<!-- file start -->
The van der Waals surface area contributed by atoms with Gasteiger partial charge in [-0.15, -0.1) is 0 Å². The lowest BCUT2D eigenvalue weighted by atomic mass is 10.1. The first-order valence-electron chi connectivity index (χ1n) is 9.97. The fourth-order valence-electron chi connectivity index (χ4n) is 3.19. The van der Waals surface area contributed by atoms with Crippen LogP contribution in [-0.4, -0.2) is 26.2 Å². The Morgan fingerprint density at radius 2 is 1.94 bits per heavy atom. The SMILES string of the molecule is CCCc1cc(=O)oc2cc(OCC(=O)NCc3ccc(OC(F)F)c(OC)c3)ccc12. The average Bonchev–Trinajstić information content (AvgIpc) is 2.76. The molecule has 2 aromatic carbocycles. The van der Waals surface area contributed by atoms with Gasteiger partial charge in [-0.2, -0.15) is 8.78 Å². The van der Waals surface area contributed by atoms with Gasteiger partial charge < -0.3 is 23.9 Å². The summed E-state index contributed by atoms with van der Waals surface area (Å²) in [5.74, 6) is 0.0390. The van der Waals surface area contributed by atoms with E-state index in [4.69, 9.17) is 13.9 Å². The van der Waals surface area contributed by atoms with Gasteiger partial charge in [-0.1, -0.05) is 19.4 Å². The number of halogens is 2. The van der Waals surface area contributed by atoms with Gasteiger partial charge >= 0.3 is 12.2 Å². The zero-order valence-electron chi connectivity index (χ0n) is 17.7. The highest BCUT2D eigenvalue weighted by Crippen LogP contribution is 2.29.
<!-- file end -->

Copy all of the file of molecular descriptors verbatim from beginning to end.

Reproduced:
The van der Waals surface area contributed by atoms with Gasteiger partial charge in [-0.15, -0.1) is 0 Å². The lowest BCUT2D eigenvalue weighted by atomic mass is 10.1. The first-order valence-electron chi connectivity index (χ1n) is 9.97. The fourth-order valence-electron chi connectivity index (χ4n) is 3.19. The van der Waals surface area contributed by atoms with Crippen LogP contribution in [-0.4, -0.2) is 26.2 Å². The Morgan fingerprint density at radius 2 is 1.94 bits per heavy atom. The SMILES string of the molecule is CCCc1cc(=O)oc2cc(OCC(=O)NCc3ccc(OC(F)F)c(OC)c3)ccc12. The average Bonchev–Trinajstić information content (AvgIpc) is 2.76. The molecule has 2 aromatic carbocycles. The van der Waals surface area contributed by atoms with Gasteiger partial charge in [-0.2, -0.15) is 8.78 Å². The van der Waals surface area contributed by atoms with Gasteiger partial charge < -0.3 is 23.9 Å². The summed E-state index contributed by atoms with van der Waals surface area (Å²) in [5.74, 6) is 0.0390. The van der Waals surface area contributed by atoms with E-state index in [4.69, 9.17) is 13.9 Å². The van der Waals surface area contributed by atoms with Gasteiger partial charge in [-0.1, -0.05) is 19.4 Å². The number of halogens is 2. The van der Waals surface area contributed by atoms with Gasteiger partial charge >= 0.3 is 12.2 Å². The zero-order valence-electron chi connectivity index (χ0n) is 17.7. The highest BCUT2D eigenvalue weighted by Crippen LogP contribution is 2.29.